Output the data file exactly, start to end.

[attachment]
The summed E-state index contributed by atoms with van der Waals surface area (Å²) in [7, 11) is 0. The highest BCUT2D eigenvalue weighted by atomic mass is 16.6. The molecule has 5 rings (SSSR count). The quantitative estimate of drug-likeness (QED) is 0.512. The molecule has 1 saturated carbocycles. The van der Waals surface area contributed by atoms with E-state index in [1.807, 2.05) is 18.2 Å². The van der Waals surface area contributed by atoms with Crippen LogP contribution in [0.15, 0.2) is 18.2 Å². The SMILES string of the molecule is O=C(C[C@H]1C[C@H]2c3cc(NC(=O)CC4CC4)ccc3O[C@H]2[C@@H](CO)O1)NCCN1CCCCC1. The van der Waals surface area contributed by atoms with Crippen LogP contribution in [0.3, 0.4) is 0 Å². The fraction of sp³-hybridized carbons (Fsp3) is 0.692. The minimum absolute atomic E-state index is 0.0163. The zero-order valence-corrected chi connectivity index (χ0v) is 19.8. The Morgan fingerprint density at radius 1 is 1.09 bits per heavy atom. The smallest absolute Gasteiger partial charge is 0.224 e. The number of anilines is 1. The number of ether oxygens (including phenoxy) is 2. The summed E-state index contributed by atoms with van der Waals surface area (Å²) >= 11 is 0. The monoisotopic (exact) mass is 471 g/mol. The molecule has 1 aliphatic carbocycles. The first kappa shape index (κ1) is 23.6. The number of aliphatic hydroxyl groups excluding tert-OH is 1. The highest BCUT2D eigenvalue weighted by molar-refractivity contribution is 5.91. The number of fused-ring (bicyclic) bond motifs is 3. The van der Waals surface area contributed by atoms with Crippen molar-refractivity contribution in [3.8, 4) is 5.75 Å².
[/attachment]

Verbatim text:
The summed E-state index contributed by atoms with van der Waals surface area (Å²) in [7, 11) is 0. The highest BCUT2D eigenvalue weighted by atomic mass is 16.6. The molecule has 5 rings (SSSR count). The quantitative estimate of drug-likeness (QED) is 0.512. The molecule has 1 saturated carbocycles. The van der Waals surface area contributed by atoms with E-state index in [1.807, 2.05) is 18.2 Å². The van der Waals surface area contributed by atoms with Crippen LogP contribution in [0.15, 0.2) is 18.2 Å². The SMILES string of the molecule is O=C(C[C@H]1C[C@H]2c3cc(NC(=O)CC4CC4)ccc3O[C@H]2[C@@H](CO)O1)NCCN1CCCCC1. The van der Waals surface area contributed by atoms with Crippen LogP contribution in [0.3, 0.4) is 0 Å². The fraction of sp³-hybridized carbons (Fsp3) is 0.692. The minimum absolute atomic E-state index is 0.0163. The zero-order valence-corrected chi connectivity index (χ0v) is 19.8. The Morgan fingerprint density at radius 1 is 1.09 bits per heavy atom. The smallest absolute Gasteiger partial charge is 0.224 e. The number of anilines is 1. The number of ether oxygens (including phenoxy) is 2. The summed E-state index contributed by atoms with van der Waals surface area (Å²) >= 11 is 0. The monoisotopic (exact) mass is 471 g/mol. The molecule has 1 aliphatic carbocycles. The first kappa shape index (κ1) is 23.6. The number of aliphatic hydroxyl groups excluding tert-OH is 1. The highest BCUT2D eigenvalue weighted by molar-refractivity contribution is 5.91. The number of fused-ring (bicyclic) bond motifs is 3. The van der Waals surface area contributed by atoms with Crippen molar-refractivity contribution in [3.8, 4) is 5.75 Å².